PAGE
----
Step 2.

Ball up the newspaper very tightly. The idea is to create a slow burning but easily combustible lump of paper. Depending on the size of the stove do this 4 or 5 times. Place the paper balls in the centre of the stove. It can be useful to leave one ball with a flat bit of paper exposed at the front for a taper.

Step 3.

Create a pyramid around the paper with the kindling. This should resemble more like a tepee than an angular pyramid. Be careful to make sure it is sturdy and it has some gaps in the sides to let air in. Start with thin wood then get thicker as you add the last wood around the edge. Feel free to create 2 layers to the shape, especially if it’s very cold outside.

Step 4. (Optional)

At this point if the kindling is set correctly and everything else is perfect than it is possible to add 2 larger bits of wood. This is a bit of a gamble if it’s not quite good enough as it may not burn. But all being well this larger wood will ignite as the outer layer of kindling does and the fire will be in full swing before anything else needs to be added.

Step 5.

With a single match….or long hob style lighter, light the paper through a gap in the kindling. If possible light 2 or 3 points. Give the paper a few seconds to catch. If it ignites well it is OK at this point to shut the door with all vents open. You should notice the draw increase as the seal is made.

Step 6.

Watch. Lighting a fire should be simple but ignoring it too early is a bad idea. Watch the burn carefully, be aware of a drop in pull. The flue may not be hot enough to get it going and at this point you could open the door and blow on the fire. Take great care not to damage eyes and face if anything pops and bangs.

Step 7.

At this point the kindling should now be burning well. This is a moment of confidence. If everything has been done properly then the experienced fire maker should be able to walk away and leave things to develop on their own. However, for many it is still worth keeping a close eye. But do not be tempted to keep opening the door as it will stop the air being drawn up.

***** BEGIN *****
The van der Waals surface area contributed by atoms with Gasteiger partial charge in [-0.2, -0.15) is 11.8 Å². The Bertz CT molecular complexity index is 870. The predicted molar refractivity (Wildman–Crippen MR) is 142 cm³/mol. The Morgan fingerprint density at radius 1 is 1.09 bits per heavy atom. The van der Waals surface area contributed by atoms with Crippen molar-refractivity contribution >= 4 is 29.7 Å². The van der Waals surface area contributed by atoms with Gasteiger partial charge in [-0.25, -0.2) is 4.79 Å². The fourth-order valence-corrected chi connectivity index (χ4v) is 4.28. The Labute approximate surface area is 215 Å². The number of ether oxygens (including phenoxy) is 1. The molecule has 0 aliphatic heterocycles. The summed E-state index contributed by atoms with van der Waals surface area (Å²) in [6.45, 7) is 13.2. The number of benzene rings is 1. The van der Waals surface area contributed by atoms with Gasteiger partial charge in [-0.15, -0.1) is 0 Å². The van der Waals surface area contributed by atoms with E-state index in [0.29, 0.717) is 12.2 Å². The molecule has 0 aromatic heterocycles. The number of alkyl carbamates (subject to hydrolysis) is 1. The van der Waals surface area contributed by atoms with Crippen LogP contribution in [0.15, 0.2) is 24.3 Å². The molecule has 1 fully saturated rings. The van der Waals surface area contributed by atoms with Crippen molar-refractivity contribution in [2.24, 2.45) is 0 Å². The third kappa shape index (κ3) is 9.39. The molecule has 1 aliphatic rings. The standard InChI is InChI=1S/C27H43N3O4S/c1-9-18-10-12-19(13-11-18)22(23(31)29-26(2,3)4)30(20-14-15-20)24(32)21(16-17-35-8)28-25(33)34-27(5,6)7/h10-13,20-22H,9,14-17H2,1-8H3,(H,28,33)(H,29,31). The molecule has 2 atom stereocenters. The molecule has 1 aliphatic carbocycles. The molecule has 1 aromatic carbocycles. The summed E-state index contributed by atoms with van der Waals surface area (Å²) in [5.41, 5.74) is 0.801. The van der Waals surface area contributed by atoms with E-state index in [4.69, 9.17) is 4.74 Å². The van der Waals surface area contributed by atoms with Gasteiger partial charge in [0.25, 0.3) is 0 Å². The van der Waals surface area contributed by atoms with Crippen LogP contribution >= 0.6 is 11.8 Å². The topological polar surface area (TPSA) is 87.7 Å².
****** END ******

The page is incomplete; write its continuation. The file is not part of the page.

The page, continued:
NOTE – do not be tempted to keep moving bits of wood or even adding more on top. It is very easy to damage the structure and air flow. More wood can even smother the whole thing and its very hard to start again with half burning wood.

Step 8.

Once the kindling is really burning well and some coals are starting to appear open the door carefully and place two smaller bits of larger wood in. Place this wood in a triangle again, do not just chuck it on as it could smother the fire. It is at this point the vents can be shut of a little too slow things down but be careful not to shut them off too much. Once these two bits are burning well wood can be added at will for the duration of the burn. The vents can then be adjusted to comfort, amount of burn and speed of burn. Some people prefer more noise and flames, others like a slow burn.

It is important to remember that just because the stove door shuts does not mean the fire is an less dangerous. Keep kids well away and read up on fire safety. Most local fire departments offer advice like this.

Ade Holder

Ade is a professional digital content writer specialising in anything from motoring and lifestyle to science, health and business too! With years of experience working in a range of sectors Ade simply loves to write! Always in the process of working up new content, Ade is spreading positivity daily at Your Coffee Break Magazine and in other publications online such as Fine Magazine and Archant Life.